The leader of the wolf pack will decide where the pack will go, and the rest of the pack will normally follow the lead of the alpha male. The leader of the pack will be at the front of the pack.
The alpha male is usually the most influential member of the pack and will take the shots for the pack that the rest will follow.
However, the alpha male is not the strongest male of the pack, which is a common misconception. It’s usually the male with the most experience, and the concept of the alpha male is still not very well understood, and it may vary from pack to pack.
Who Leads a Wolf Pack?
A pack will be led by the alpha female or an alpha male, and the rest of the pack will follow the leader.
Back in 2015, one of the images showed 3 older members of the pack that weren’t able to move as fast as the rest of the pack, ahead of the pack, leading it in their own direction. This way, the three elderly wolves would be able to keep up with the pack and not get left behind, allowing the entire pack to remain cohesive.
While it was true in that particular case, the truth is that wolf packs will normally listen to the alpha male or female, who will lead the pack.
That’s exactly what is portrayed in the 2011 documentary by BBC called Frozen Planet.
In this documentary, it is clearly demonstrated and visible that a wolf pack will normally follow the alpha female, especially if the alpha male is absent and wandered off on his own. And that will happen quite often, because alpha males are often lone wolves.
The rest of the pack followed the alpha female, known as the luna wolf, in order to conserve energy, so they are able to keep going longer in hunts and travel more in a single day. An alpha female also has better organizational skills and is usually one of the more experienced members of the pack, which enables the pack not to get lost.
How is the Leader of the Pack Determined?
Alpha males and females are often determined by their experience and their ability to breed with each other.
In his 1991 paper, David Mech, who studies wolves and wolf packs, argues that alpha males and females are simply the animals that are able to breed with each other and will be the preferred breeding partner of the alpha male.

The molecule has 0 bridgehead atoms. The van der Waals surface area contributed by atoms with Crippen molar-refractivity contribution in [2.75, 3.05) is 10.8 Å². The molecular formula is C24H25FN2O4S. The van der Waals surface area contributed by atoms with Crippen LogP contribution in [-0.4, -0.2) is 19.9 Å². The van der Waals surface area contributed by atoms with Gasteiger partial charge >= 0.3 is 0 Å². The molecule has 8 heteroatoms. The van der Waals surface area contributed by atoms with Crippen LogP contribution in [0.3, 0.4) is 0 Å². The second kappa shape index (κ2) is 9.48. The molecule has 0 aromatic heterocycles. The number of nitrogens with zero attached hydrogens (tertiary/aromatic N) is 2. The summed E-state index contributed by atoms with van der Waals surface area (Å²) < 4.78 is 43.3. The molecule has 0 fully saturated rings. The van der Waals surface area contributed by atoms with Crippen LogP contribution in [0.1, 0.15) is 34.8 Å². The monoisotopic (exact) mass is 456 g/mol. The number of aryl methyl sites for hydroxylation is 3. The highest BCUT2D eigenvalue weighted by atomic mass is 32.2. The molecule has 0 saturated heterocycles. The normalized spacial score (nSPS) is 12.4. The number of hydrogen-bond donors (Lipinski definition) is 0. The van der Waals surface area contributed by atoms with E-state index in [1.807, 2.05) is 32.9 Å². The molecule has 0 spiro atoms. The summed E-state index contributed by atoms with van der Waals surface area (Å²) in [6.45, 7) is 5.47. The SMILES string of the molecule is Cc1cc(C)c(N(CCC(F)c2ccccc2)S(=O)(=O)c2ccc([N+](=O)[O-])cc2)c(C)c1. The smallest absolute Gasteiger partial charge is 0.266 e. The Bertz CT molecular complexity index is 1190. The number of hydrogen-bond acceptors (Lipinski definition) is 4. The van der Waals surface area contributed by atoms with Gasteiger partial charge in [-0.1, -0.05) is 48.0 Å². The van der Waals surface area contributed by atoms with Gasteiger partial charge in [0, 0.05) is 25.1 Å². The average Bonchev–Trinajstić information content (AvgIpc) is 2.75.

These wolves are often also the parents of the pack, so their “alpha” status is normally passed onto them naturally rather than in another way.
Many people believe that alpha wolves establish themselves as the leader of the pack through strength or by combat, which is simply not true. That theory has been debunked several times, and the structure of the wolf pack is much more similar to the structure of a human family, for example.
Alpha male and females are often just the parents of the other members of the pack, and they will be the leaders of the pack naturally, because the other members will be juvenile and unable to lead a pack.
It’s very rare to see this status contested in nature. It’s quite uncommon to see wolf fights over status, which is the perception that many people have about wolves. However, relationships within a wolf pack will be much more amicable and will follow natural order rather than being a show of the strength of these animals.
Read More: Find out about the Omega Wolf!
How Do Wolf Packs Travel Around?
The alpha male or female will be at the helm of the pack, while the rest of the members will follow it in a straight line.
The role of the alpha female (or the wolf that leads the pack) is to create a path for the rest of the pack, which is especially visible in snow. That will help the rest of the pack conserve energy that they would otherwise have to in order to travel through snow.
A wolf pack will usually travel several miles per day, especially in times of need when there is a shortage of food. When that happens, they will be looking towards larger animals of prey they can potentially catch, which could give them enough food to feed the entire pack.
The job of the leader of the pack is to find these opportunities in the wild and provide the pack with a chance of survival.
This also means that the alpha leader will have to have good navigational skills, which are essential for finding food and then finding their way back home again. Their territories will span several hundred miles, especially in the wild where there is not a lot of competition from other wolf packs.
Do Leaders Travel on Their Own?
It’s also possible that a leader of the pack will sometimes wander off alone, especially if the wolf pack remains more or less stationary for a day or two.
It’s especially typical to see an alpha male go off on his own and try to fend for himself. He’ll look to find smaller animals of prey that he can catch alone.
When or if the alpha male is gone, the alpha female will take up the reins and lead the pack. The alpha female also has to have good leadership skills and needs to ensure that the pack stays together when the alpha male is gone.
If the alpha female is pregnant, the alpha male will stay close with the pack and protect it, but especially protect the female against potential attacks from other wolf packs.
Wolf packs follow a strict social hierarchy that’s still being examined even today. Many scientists and zoologists of the past and present have tried to decipher the definitive structure, but in the end, each pack has its own peculiarities.
The alpha male or the female will most often be the ones responsible for leading the pack, although some other members will take up the reins occasionally, but it doesn’t happen often.